Genomic basis of European ash tree resistance to ash dieback fungus - Royal Botanic Gardens, Kew research repository
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Journal article

Genomic basis of European ash tree resistance to ash dieback fungus

18 November 2019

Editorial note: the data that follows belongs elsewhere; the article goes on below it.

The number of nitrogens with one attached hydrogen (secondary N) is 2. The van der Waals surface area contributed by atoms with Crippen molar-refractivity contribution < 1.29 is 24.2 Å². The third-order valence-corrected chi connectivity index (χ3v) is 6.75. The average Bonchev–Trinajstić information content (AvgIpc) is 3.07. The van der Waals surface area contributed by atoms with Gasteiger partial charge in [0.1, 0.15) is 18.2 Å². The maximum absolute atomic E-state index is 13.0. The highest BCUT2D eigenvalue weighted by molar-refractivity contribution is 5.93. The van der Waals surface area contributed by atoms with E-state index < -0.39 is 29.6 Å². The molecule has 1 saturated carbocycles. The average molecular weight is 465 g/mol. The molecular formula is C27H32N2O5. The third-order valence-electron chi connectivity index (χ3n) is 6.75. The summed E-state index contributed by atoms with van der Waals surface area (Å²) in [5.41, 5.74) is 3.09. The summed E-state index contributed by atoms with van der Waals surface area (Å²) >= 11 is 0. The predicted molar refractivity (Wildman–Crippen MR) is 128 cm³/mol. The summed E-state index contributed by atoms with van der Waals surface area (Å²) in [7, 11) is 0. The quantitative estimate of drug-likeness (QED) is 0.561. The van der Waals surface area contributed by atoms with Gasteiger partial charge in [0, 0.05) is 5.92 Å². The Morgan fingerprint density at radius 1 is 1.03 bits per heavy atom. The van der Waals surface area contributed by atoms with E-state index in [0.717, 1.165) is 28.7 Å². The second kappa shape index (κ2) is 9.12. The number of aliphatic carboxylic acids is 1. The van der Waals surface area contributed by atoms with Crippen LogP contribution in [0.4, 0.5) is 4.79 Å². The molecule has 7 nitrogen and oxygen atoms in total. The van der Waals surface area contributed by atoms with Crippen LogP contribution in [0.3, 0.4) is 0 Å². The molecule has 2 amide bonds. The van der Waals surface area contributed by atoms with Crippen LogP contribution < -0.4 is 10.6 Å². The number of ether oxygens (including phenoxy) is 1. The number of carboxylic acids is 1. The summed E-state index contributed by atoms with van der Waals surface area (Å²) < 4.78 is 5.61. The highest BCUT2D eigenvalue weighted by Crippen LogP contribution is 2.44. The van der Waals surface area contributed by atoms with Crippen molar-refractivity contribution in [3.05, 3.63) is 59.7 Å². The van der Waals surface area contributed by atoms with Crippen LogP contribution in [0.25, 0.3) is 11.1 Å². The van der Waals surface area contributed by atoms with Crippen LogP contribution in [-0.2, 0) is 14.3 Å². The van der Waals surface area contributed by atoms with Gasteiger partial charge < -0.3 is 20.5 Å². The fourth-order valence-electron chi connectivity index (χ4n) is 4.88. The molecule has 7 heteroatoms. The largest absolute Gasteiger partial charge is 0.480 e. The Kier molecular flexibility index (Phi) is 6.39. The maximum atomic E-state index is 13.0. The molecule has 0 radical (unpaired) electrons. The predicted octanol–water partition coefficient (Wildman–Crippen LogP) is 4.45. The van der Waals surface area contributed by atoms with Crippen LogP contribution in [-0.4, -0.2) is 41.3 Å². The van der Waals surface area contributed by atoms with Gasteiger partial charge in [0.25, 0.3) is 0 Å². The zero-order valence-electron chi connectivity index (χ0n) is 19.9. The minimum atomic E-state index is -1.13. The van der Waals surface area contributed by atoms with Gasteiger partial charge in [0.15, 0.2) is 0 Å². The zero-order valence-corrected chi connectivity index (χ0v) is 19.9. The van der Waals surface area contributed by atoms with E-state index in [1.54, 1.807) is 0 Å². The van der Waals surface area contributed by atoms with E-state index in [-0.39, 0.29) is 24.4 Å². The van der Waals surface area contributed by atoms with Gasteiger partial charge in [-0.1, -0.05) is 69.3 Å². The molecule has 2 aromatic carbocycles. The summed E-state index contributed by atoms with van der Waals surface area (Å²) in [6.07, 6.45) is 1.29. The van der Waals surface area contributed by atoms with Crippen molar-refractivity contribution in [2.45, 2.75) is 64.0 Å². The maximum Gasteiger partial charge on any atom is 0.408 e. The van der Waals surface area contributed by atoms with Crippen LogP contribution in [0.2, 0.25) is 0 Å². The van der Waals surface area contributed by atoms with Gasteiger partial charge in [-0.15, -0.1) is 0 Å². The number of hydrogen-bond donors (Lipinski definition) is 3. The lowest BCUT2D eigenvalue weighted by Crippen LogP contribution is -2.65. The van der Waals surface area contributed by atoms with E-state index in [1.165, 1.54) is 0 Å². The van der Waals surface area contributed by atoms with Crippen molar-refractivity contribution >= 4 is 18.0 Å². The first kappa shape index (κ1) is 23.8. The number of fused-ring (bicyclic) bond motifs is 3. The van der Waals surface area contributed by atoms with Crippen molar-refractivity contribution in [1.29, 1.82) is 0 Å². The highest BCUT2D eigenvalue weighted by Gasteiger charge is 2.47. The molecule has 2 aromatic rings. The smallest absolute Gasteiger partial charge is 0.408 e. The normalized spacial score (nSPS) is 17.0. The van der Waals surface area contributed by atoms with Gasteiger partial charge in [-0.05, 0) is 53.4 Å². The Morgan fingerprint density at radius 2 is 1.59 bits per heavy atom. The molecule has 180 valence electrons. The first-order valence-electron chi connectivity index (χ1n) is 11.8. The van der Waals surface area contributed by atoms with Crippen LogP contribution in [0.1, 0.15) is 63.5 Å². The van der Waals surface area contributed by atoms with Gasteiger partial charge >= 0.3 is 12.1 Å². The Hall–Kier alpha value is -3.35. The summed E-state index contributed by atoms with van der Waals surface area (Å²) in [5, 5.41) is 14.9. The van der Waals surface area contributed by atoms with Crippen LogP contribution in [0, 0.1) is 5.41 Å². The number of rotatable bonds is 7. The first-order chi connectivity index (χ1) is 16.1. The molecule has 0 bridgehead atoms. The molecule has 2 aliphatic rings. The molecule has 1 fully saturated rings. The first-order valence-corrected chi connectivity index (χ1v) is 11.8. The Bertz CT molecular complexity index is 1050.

Populations of European ash trees (Fraxinus excelsior) are being devastated by the invasive alien fungus Hymenoscyphus fraxineus, which causes ash dieback. We sequenced whole genomic DNA from 1,250 ash trees in 31 DNA pools, each pool containing trees with the same ash dieback damage status in a screening trial and from the same seed-source zone. A genome-wide association study identified 3,149 single nucleotide polymorphisms (SNPs) associated with low versus high ash dieback damage. Sixty-one of the 192 most significant SNPs were in, or close to, genes with putative homologues already known to be involved in pathogen responses in other plant species. We also used the pooled sequence data to train a genomic prediction model, cross-validated using individual whole genome sequence data generated for 75 healthy and 75 damaged trees from a single seed source. The model’s genomic estimated breeding values (GEBVs) allocated these 150 trees to their observed health statuses with 67% accuracy using 10,000 SNPs. Using the top 20% of GEBVs from just 200 SNPs, we could predict observed tree health with over 90% accuracy. We infer that ash dieback resistance in F. excelsior is a polygenic trait that should respond well to both natural selection and breeding, which could be accelerated using genomic prediction.


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